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Higher-order volitions, as opposed to action determining volitions, are volitions about volitions. Higher-order volitions are potentially more often guided by long-term convictions and reasoning.
An example for a failure to follow higher-order volitions is the drug addict who takes drugs even though he would like to quit taking drugs. According to Harry Frankfurt the drug addict has established free will, in respect to that single aspect, when his higher-order volition to stop wanting drugs determines the precedence of his changing, action determining desires to either take drugs or not to take drugs.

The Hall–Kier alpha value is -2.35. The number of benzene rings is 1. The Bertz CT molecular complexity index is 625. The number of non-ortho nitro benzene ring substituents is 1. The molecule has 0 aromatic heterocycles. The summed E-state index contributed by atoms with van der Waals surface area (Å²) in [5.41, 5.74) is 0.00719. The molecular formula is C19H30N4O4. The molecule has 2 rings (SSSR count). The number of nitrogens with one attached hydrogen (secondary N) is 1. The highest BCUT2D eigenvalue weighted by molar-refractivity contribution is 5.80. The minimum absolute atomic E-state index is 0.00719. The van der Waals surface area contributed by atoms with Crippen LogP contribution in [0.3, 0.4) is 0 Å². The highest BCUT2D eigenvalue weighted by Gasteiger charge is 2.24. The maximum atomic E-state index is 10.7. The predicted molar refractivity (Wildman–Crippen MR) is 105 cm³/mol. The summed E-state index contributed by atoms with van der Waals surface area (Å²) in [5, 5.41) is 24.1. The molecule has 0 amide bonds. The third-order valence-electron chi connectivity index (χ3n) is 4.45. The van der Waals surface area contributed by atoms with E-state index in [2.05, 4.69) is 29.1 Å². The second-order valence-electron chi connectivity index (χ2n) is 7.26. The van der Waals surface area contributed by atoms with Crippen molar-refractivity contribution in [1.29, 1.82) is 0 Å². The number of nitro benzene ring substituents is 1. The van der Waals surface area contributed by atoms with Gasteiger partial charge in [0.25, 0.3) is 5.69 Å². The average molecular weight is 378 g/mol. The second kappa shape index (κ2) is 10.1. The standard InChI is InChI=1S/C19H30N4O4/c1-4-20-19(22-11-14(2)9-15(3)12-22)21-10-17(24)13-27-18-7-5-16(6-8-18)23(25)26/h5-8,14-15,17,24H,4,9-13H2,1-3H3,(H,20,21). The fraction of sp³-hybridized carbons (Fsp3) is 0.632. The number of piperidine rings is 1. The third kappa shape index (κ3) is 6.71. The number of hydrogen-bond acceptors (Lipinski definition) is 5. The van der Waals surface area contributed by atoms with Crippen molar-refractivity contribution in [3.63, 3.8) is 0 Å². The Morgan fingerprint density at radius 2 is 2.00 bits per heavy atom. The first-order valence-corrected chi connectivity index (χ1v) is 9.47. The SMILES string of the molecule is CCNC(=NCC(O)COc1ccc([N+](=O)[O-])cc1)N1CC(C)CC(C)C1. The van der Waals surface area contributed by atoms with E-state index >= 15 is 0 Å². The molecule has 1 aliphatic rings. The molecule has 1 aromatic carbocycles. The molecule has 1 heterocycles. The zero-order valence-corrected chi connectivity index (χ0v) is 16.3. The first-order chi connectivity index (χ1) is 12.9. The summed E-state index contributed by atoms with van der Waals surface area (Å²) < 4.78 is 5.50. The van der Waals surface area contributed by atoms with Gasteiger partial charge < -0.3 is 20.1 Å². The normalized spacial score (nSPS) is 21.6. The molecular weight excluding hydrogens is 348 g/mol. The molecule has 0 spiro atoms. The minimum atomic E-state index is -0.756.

Following this definition the establishment of free will is a continual challenge with a changing degree of difficulty, which is a view of free will that conforms with compatibilism.
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